While the Journal did not name the majority of prospective investors, the report claimed that the new capital would come from multiple investors, including Goldman Sachs.
Co-founded in 2006 by CEO Daniel Ek in Stockholm, Sweden, before relocating corporate headquarters to London, Spotify Ltd. has raised already capital from outside investors even before the core music-streaming application was first launched in 2008.
Six months ago, The New York Times' Dealbook section reported that Spotify was aiming for an additional $200 million in capital for a $4 billion valuation, leading critics to wonder where the company’s additional $1 billion in venture capital went.
Prominent venture capital firms such as Kleiner Perkins Caufield & Byers, Accel Partners and others have invested about $189 million in Spotify in the company’s previous rounds of financing.
As a music service, Spotify has won near universe critical praise from audiophiles and smartphone app collectors alike. The freemium application, which offers a free ad-supported service and a $10 monthly subscription that offers unlimited, ad-free music streaming and integration with the user’s smartphone, has over 15 million active users and 4 million paying subscribers. Prior to its lowered valuation, the company has said that it could make about $900 million in revenue this year alone.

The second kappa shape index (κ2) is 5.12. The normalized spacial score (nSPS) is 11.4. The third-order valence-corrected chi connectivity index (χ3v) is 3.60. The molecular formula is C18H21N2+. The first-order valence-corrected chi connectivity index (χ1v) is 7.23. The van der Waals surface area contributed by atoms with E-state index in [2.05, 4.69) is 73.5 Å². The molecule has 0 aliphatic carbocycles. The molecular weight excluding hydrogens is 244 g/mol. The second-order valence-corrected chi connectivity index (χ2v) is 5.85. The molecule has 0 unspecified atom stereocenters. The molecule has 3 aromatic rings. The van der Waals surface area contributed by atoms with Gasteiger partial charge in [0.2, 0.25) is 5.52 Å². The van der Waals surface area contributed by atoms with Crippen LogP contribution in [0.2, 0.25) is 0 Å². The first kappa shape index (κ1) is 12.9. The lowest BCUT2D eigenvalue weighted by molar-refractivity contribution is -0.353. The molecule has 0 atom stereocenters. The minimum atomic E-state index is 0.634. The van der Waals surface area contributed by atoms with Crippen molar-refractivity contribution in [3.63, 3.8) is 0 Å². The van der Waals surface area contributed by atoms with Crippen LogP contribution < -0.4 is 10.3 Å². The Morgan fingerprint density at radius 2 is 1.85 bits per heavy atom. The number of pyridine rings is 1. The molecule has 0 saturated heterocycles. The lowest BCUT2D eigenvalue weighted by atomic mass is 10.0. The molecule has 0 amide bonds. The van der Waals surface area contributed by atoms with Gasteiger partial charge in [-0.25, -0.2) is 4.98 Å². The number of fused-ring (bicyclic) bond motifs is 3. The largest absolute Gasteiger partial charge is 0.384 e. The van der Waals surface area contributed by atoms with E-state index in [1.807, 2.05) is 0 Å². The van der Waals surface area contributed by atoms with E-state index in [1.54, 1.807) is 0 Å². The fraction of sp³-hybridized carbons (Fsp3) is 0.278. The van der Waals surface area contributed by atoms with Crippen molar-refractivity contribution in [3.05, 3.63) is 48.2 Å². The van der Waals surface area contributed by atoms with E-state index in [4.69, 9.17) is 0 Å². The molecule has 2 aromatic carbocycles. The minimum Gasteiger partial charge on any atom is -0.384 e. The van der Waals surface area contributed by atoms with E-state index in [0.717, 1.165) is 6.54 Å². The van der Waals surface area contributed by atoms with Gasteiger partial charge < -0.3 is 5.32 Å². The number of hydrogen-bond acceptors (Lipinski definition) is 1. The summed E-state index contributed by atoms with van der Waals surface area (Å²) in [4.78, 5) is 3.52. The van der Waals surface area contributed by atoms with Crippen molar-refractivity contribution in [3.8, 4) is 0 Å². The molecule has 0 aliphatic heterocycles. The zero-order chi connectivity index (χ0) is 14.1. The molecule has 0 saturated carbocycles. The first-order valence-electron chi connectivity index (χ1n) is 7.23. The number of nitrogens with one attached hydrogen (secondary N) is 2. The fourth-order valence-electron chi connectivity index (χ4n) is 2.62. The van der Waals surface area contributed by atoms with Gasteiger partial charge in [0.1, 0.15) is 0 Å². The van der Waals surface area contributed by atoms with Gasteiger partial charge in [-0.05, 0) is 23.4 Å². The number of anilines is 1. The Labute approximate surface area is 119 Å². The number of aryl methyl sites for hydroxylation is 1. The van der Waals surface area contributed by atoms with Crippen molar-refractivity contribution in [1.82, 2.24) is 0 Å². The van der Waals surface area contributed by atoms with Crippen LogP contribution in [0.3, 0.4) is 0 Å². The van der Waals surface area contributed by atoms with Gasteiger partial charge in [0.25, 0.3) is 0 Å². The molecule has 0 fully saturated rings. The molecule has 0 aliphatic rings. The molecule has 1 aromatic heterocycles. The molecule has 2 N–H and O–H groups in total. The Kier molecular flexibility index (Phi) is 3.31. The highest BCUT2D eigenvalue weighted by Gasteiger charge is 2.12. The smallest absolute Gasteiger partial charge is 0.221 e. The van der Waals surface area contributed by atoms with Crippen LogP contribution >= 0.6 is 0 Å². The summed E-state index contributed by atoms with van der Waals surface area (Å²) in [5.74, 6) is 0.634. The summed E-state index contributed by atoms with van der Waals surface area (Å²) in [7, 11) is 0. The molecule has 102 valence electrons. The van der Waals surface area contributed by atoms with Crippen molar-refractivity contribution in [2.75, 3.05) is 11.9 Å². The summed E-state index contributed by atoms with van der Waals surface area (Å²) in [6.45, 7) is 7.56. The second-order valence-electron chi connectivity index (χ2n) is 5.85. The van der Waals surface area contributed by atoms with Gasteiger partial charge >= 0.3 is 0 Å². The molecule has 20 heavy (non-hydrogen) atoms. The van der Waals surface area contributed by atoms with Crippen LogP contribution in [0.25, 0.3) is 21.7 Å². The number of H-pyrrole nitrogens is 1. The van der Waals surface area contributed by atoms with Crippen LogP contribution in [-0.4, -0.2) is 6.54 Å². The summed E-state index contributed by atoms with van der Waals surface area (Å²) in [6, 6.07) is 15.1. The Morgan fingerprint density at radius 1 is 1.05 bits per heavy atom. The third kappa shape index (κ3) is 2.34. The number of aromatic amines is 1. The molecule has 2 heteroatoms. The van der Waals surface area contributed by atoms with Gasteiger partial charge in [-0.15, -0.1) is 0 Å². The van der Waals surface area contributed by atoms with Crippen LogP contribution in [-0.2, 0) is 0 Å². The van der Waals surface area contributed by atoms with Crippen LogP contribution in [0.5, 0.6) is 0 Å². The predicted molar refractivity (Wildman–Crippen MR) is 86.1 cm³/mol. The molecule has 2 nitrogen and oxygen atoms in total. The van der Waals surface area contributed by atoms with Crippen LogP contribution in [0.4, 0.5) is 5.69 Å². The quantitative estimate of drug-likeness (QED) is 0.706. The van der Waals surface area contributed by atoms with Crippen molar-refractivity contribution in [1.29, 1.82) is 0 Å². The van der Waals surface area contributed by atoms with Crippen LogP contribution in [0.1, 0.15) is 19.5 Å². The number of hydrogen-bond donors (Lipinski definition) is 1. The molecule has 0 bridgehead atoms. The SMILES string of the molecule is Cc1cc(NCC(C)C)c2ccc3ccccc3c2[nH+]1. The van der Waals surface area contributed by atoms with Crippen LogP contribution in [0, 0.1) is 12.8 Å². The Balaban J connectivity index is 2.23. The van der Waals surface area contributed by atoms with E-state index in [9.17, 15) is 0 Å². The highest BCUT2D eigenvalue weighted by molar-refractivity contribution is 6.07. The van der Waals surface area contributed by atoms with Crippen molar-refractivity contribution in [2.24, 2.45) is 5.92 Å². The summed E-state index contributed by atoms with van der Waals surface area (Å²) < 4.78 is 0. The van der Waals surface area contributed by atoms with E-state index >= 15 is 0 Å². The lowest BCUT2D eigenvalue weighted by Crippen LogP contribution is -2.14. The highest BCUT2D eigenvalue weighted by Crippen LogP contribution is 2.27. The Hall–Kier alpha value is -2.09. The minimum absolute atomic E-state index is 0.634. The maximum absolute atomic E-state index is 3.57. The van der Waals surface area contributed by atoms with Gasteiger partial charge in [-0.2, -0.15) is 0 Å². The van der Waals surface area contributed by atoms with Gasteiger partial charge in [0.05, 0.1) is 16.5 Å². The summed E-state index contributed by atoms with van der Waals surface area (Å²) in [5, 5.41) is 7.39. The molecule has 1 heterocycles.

In a funding round last year Spotify reached a $1 billion valuation after raising about $100 million from venture capital firm Kleiner Perkins Caufield & Byers and Russian investment firm DST Global.
The company’s financial performance suffered in 2011. While revenue increased $244 million, a 151 percent from 2010's level, losses widened 60 percent to $59 million for the same period, PrivCo, a company that sells data on non-publicly traded companies, told CNET.
The Wall Street Journal’s report cited diminished expectations for Spotify’s initial public offering following the erratic post-IPO behavior of other much-hyped internet startups like Groupon (Nasdaq: GRPN) and Zynga (Nasdaq: ZNGA). The startup will also soon face increasing competition from companies historically entrenched in digital music such as Apple (Nasdaq: AAPL) and Microsoft (Nasdaq: MSFT), both of which have revealed plans to introduce their own music-streaming services to rival Spotify’s.
Last month, PrivCo called Spotify's business model "unsustainable,” according to CNET, telling its clients that "something must change soon on Spotify's business model if the company is to survive."